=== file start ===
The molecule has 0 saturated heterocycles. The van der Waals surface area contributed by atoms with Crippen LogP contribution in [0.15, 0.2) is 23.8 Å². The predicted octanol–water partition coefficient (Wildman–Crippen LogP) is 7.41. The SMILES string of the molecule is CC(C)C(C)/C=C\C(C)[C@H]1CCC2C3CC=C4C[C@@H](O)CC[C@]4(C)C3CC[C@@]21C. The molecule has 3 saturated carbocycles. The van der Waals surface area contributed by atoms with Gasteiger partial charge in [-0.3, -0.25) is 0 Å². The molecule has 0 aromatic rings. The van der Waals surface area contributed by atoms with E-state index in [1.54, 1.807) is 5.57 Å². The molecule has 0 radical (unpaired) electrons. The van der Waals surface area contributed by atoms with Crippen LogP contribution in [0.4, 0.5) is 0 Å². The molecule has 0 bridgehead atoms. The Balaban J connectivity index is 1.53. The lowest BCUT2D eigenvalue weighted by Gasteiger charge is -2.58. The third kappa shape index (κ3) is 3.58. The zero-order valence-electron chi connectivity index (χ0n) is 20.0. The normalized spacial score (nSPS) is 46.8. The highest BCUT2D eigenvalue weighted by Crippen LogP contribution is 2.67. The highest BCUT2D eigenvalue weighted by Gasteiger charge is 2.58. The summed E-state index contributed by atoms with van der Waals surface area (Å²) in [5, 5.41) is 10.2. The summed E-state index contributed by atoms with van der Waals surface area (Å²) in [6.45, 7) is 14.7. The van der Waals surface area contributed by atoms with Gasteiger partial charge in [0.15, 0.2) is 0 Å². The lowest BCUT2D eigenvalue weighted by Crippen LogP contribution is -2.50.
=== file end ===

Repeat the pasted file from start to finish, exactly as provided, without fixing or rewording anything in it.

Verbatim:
The molecule has 0 saturated heterocycles. The van der Waals surface area contributed by atoms with Crippen LogP contribution in [0.15, 0.2) is 23.8 Å². The predicted octanol–water partition coefficient (Wildman–Crippen LogP) is 7.41. The SMILES string of the molecule is CC(C)C(C)/C=C\C(C)[C@H]1CCC2C3CC=C4C[C@@H](O)CC[C@]4(C)C3CC[C@@]21C. The molecule has 3 saturated carbocycles. The van der Waals surface area contributed by atoms with Gasteiger partial charge in [-0.3, -0.25) is 0 Å². The molecule has 0 aromatic rings. The van der Waals surface area contributed by atoms with E-state index in [1.54, 1.807) is 5.57 Å². The molecule has 0 radical (unpaired) electrons. The van der Waals surface area contributed by atoms with Crippen LogP contribution in [0.4, 0.5) is 0 Å². The molecule has 0 bridgehead atoms. The Balaban J connectivity index is 1.53. The lowest BCUT2D eigenvalue weighted by Gasteiger charge is -2.58. The third kappa shape index (κ3) is 3.58. The zero-order valence-electron chi connectivity index (χ0n) is 20.0. The normalized spacial score (nSPS) is 46.8. The highest BCUT2D eigenvalue weighted by Crippen LogP contribution is 2.67. The highest BCUT2D eigenvalue weighted by Gasteiger charge is 2.58. The summed E-state index contributed by atoms with van der Waals surface area (Å²) in [5, 5.41) is 10.2. The summed E-state index contributed by atoms with van der Waals surface area (Å²) in [6.45, 7) is 14.7. The van der Waals surface area contributed by atoms with Gasteiger partial charge in [0.15, 0.2) is 0 Å². The lowest BCUT2D eigenvalue weighted by Crippen LogP contribution is -2.50.